American Cancer Society: Death Rate From Cancer 25% Lower Than 25 Years Ago

In the year to come, an estimated 1,688,780 people in the United States are expected to get a cancer diagnosis, and cancer will claim the lives of a projected 600,920, as reported in the Los Angeles Times.

That death toll, however grim, represents a death rate from cancer that is 25% lower than it was a quarter-century ago — a drop driven by steady reductions in smoking rates and advances in early detection and treatment. Between 1991 and 2014, that boost in cancer survivorship translates to approximately 2,143,200 fewer cancer deaths than might have been expected if death rates had remained at their peak.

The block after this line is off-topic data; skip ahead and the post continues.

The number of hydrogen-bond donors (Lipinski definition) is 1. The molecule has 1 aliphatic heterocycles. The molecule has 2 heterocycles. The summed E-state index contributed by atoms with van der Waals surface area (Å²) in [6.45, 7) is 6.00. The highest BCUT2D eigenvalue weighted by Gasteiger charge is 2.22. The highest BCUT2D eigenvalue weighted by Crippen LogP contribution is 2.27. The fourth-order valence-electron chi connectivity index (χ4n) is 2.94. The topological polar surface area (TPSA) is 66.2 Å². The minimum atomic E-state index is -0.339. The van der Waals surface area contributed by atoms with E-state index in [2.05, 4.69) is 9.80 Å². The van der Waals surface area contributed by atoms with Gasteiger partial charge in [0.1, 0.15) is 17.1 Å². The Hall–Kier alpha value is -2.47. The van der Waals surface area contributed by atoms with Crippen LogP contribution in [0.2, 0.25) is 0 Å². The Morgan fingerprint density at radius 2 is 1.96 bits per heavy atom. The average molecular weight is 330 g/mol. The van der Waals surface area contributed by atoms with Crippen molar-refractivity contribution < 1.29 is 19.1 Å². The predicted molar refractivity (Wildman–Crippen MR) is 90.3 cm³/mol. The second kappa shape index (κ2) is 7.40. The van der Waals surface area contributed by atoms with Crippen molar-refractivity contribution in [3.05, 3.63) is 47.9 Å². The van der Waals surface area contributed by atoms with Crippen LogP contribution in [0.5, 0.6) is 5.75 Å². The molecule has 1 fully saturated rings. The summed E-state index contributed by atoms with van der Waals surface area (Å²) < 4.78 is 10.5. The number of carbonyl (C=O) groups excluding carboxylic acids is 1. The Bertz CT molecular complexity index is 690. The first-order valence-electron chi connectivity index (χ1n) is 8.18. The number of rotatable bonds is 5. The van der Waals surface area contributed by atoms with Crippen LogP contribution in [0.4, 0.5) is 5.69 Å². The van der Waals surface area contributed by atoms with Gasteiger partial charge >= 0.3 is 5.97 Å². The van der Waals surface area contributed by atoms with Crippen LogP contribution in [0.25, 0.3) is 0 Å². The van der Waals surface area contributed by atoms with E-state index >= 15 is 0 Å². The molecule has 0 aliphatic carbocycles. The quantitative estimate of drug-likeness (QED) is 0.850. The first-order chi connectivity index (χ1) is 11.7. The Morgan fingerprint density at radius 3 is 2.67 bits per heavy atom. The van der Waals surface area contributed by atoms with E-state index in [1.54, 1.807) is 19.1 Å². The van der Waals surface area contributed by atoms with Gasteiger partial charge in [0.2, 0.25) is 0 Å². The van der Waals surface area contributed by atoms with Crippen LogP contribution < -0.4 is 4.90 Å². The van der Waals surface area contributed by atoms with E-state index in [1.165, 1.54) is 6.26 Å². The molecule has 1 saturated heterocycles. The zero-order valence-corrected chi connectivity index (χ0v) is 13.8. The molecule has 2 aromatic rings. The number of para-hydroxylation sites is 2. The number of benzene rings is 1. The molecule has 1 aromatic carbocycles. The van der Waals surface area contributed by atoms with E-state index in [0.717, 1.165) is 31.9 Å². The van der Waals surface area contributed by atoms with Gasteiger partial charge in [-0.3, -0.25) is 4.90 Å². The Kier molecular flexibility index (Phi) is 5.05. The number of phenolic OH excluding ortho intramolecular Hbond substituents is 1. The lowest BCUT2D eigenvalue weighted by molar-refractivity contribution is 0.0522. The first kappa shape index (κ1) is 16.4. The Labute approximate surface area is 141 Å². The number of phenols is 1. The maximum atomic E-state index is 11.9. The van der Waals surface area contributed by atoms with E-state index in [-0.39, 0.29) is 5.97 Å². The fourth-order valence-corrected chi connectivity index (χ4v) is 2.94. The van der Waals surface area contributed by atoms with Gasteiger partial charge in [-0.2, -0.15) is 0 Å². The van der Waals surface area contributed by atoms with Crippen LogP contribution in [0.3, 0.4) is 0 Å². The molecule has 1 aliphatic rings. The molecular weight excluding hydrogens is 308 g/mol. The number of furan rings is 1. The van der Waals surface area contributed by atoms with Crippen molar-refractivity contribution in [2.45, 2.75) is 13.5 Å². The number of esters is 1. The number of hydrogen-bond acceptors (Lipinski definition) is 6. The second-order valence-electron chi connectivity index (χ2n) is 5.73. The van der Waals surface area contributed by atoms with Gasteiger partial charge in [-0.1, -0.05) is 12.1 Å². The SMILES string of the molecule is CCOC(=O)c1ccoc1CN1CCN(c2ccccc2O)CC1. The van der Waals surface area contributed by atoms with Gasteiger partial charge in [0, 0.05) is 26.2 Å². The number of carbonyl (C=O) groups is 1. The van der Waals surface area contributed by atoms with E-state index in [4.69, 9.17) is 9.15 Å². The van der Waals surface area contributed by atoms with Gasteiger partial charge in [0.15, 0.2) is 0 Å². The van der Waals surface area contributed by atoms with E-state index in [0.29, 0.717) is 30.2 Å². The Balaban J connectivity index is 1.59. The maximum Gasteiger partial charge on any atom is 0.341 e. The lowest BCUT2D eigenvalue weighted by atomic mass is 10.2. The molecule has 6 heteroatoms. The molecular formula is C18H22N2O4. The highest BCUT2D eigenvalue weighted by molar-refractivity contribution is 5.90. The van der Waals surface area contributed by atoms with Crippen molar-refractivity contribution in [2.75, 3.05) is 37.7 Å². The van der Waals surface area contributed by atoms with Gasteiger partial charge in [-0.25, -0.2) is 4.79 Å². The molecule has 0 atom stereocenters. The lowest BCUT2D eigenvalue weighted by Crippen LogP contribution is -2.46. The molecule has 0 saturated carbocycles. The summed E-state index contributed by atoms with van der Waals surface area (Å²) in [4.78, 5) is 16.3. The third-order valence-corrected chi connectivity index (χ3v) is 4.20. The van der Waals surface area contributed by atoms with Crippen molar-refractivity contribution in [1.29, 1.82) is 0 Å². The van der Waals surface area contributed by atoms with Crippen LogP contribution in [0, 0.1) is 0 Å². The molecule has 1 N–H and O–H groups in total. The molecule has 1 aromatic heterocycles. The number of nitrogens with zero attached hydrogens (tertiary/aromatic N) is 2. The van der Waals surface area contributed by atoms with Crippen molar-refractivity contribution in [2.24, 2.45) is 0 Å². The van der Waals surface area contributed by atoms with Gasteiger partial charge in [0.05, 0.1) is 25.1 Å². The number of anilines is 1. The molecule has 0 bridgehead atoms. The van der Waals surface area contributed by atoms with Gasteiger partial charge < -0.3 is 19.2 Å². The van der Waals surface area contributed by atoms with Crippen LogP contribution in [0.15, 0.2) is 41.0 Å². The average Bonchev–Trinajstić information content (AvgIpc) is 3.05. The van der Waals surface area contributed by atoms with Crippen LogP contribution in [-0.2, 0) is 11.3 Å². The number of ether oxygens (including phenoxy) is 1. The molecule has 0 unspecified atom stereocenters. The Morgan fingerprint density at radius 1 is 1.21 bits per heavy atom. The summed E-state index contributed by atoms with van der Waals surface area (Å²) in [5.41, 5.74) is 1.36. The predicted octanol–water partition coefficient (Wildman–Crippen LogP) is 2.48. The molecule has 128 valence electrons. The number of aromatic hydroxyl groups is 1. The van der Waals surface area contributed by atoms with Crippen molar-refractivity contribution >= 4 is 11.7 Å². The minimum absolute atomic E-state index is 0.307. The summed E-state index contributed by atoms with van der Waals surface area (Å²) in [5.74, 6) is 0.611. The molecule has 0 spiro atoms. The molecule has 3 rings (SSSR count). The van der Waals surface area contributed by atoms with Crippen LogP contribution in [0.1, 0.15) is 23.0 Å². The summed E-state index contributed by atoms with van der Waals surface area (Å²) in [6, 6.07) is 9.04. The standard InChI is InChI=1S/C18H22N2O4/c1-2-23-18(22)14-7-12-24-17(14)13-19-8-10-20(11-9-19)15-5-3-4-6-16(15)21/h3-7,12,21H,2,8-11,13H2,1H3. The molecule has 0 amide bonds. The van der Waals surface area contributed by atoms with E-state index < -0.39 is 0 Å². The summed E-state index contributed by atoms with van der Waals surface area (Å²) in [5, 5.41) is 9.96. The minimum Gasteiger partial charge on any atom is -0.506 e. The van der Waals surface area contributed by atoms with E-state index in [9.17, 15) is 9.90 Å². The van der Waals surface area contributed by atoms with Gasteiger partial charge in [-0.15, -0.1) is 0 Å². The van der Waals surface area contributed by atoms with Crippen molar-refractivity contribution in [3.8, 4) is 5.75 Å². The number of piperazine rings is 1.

Better treatment protocols and more precise therapies have driven the most dramatic improvements in these numbers, says the American Cancer Society’s annual report card on cancer.

Read the full story in the Los Angeles Times.

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